I bought this as I expected, with her reputation for poetic prose, strong feelings about place and, of course, the gardening stuff, that the poem would be a treat. As it is, I was disappointed. It is a long trudge through many, many lines of verse, at times pleasing but often rather stodgy and at times descending into near doggerel. At first glance it appears to be blank verse, but she uses half-rhyme and assonance to tie the verse together. Unfotunately, her grasp of rythym is weak, and this sort of long verse treatment needs a lot of poetical cleverness to keep the interest going. It is clear to me that Vita Sackville-West's talent was for prose rather than poetry.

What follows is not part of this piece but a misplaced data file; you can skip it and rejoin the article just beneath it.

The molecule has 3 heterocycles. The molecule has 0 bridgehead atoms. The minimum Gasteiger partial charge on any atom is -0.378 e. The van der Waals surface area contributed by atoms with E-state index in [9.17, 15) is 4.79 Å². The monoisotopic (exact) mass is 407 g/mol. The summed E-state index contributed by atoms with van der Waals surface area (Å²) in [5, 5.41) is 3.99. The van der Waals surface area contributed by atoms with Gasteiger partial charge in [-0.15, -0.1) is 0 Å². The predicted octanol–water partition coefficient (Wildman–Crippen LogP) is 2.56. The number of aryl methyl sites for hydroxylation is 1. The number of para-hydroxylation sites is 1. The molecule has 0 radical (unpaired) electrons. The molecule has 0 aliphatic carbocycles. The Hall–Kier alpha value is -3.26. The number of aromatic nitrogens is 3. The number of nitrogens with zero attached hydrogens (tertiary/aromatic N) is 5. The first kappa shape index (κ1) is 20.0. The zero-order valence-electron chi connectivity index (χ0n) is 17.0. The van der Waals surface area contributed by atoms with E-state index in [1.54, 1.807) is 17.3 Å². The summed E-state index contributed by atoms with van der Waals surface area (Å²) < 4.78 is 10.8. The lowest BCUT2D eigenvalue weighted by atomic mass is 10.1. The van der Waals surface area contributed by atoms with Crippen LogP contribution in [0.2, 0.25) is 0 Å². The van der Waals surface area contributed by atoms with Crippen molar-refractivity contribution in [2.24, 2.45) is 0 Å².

I entirely accept that poetry is as much as anything else, a matter of taste. This review gives my personal response. If you want a "pastorale" that will make your heart sing, try the much parodied, but still superb, A Shropshire Lad
This edition has a forewrod by Nigel Nicholson, which sets the book in context.